I’ve been aware for some time that my wife was the greater half of our “couple dynamic executive function.” But I’m just now finding out the staggering extent to which I relied on her to play that role.


Honesty in ADHD Blogging – Part I

My desire to write this blog was to talk about life as a person with ADHD. That included the views of being a man with ADHD, a biker with ADHD, a songwriter and poet with ADHD, an uncle, nephew, brother & son with ADHD. And a husband with ADHD. I had also hoped to bring a mixed marriage point of view (ADHDer / non-ADHDer) to my blog. And I had hoped to be able to bring you both perspectives by providing, on occasion, the views of my wife.
That won’t be happening
This is not an easy topic for me to address, but I’d feel dishonest if I kept it to myself. My wife and I had been married for 27 years when she passed away in July of this year, 2011.


Hobbies and Romance – Learn and Burn

How much does our ADHD affect our everyday lives. We’re going to talk lots about ADHD at work, but today let’s talk about play, specifically hobbies and romance.
Let’s start with hobbies
I create stained glass art, when I’m not boating. Or biking ... hiking, uh – fishing, playing guitar & singing, reading, taking pictures ... hmm. Maybe I have too many hobbies?

The problem with hobbies, as I’ve come to see it, is that I perceive the challenge of learning as the activity itself. That is to say that the learning is what attracts me, the line between acquiring the skill and putting it to use is blurred. Once the skill is mastered, once I cross that unseen line, I feel a sense of accomplishment and lose the drive to participate in the activity. It no longer has that “new experience” feeling.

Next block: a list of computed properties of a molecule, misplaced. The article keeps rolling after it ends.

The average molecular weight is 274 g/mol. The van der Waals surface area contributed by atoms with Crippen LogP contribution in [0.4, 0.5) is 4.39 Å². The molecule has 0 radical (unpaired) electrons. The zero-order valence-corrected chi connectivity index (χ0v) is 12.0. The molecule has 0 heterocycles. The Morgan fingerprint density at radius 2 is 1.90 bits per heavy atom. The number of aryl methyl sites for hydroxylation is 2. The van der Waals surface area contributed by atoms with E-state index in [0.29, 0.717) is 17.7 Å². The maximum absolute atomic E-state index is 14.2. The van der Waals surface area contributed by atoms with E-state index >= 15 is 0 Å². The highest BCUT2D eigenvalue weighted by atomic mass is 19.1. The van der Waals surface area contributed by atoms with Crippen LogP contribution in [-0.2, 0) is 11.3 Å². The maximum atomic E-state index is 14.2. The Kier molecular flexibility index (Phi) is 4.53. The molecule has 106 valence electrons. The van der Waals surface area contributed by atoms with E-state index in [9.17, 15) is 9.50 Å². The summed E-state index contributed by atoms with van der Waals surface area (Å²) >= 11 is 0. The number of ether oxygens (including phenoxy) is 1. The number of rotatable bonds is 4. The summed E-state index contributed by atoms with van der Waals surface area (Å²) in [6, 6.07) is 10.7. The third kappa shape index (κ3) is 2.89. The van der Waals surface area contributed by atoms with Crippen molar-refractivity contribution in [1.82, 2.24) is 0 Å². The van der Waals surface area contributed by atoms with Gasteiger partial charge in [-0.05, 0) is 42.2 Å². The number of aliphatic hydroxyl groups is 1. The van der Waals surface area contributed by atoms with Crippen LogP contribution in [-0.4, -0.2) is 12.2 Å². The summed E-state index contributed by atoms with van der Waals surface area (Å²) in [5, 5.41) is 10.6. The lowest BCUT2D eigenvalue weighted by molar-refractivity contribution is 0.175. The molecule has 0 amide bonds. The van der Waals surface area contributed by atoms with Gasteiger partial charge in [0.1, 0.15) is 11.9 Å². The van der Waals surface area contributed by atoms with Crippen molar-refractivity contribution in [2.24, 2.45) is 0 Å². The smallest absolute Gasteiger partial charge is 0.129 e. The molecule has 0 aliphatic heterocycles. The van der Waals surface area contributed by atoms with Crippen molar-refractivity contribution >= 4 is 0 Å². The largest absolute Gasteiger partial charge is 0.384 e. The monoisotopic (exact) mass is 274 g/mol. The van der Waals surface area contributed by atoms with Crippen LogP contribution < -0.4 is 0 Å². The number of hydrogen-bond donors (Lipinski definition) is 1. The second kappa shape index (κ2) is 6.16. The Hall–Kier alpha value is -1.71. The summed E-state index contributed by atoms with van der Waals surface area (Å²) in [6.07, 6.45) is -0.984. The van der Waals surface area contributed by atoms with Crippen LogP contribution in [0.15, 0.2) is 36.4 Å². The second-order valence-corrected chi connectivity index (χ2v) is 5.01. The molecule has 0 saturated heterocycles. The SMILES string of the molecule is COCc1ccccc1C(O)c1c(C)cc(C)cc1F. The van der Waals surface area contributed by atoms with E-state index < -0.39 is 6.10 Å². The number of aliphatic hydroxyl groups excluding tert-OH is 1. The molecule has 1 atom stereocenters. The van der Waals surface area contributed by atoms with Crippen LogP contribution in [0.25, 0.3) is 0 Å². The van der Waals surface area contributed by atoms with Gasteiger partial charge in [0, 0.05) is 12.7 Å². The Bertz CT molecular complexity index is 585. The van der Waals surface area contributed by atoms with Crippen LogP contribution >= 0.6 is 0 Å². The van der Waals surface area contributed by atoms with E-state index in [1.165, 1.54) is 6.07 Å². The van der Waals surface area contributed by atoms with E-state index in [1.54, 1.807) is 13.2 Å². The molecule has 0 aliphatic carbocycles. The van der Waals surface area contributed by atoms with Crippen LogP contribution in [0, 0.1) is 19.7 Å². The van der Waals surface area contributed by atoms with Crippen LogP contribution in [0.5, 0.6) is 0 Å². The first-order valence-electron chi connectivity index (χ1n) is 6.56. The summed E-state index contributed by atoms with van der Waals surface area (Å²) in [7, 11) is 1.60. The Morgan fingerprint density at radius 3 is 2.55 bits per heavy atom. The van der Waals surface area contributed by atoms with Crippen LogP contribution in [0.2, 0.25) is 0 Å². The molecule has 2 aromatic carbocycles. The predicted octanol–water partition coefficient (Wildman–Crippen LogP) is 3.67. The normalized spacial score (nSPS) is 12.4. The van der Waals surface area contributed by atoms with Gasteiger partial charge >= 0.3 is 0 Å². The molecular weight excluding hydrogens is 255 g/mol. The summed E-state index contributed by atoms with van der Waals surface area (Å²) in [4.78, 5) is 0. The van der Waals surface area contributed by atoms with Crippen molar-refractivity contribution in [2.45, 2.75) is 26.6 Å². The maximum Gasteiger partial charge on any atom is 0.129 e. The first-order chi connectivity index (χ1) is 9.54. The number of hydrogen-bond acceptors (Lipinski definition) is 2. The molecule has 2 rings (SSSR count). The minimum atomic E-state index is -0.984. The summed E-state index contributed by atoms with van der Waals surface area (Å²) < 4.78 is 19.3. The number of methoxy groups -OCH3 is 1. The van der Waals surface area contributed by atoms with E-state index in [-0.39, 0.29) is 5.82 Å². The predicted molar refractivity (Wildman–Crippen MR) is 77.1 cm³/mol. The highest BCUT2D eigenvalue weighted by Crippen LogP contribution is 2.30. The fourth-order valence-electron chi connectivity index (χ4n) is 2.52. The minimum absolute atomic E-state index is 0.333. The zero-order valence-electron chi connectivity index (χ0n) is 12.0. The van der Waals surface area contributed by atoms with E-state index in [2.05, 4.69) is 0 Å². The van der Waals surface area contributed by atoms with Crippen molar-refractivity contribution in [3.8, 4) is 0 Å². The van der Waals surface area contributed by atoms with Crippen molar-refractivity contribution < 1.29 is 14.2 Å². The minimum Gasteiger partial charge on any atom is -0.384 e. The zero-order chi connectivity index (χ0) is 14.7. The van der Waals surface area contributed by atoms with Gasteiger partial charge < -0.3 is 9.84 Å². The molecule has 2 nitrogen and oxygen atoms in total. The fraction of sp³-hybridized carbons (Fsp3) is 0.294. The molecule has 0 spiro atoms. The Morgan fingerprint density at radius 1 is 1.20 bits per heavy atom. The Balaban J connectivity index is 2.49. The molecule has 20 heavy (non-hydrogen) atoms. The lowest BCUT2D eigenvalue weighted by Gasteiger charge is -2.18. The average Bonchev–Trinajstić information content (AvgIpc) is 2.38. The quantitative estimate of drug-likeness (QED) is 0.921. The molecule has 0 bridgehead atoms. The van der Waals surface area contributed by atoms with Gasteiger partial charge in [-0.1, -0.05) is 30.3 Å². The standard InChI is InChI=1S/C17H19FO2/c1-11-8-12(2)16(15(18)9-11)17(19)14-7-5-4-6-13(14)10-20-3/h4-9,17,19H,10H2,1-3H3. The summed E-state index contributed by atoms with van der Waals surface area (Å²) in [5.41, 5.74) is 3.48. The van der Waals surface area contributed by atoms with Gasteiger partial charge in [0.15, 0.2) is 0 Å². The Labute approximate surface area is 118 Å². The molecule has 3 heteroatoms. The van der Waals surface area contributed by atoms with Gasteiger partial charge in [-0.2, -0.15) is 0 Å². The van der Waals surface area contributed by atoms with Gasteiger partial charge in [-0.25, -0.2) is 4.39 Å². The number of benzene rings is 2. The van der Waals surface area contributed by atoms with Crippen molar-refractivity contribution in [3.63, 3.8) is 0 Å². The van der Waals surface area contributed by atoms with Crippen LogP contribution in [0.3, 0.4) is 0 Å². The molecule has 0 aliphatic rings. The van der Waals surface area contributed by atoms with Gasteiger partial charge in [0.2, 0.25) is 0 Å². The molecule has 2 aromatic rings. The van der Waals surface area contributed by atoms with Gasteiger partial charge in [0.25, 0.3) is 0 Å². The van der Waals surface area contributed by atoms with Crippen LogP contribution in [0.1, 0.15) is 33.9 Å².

ADHD – Climbs Trees!

I helped a friend move a few weeks ago. It was good timing, I needed to take my mind off some problems I've been dealing with lately and she needed the help. This friend has ADHD, as does her son.
Spiderman, Spiderman, does whatever a spider can
At one point my friend asked if I could figure out how to lift and hang a giant wreath on an existing nail, some 14 feet up. I looked at the wall and my mind started clicking and whirring (it doesn’t really do that, I have to make the clicking and whirring noises myself, and I don’t do that very often any more because of the looks I get).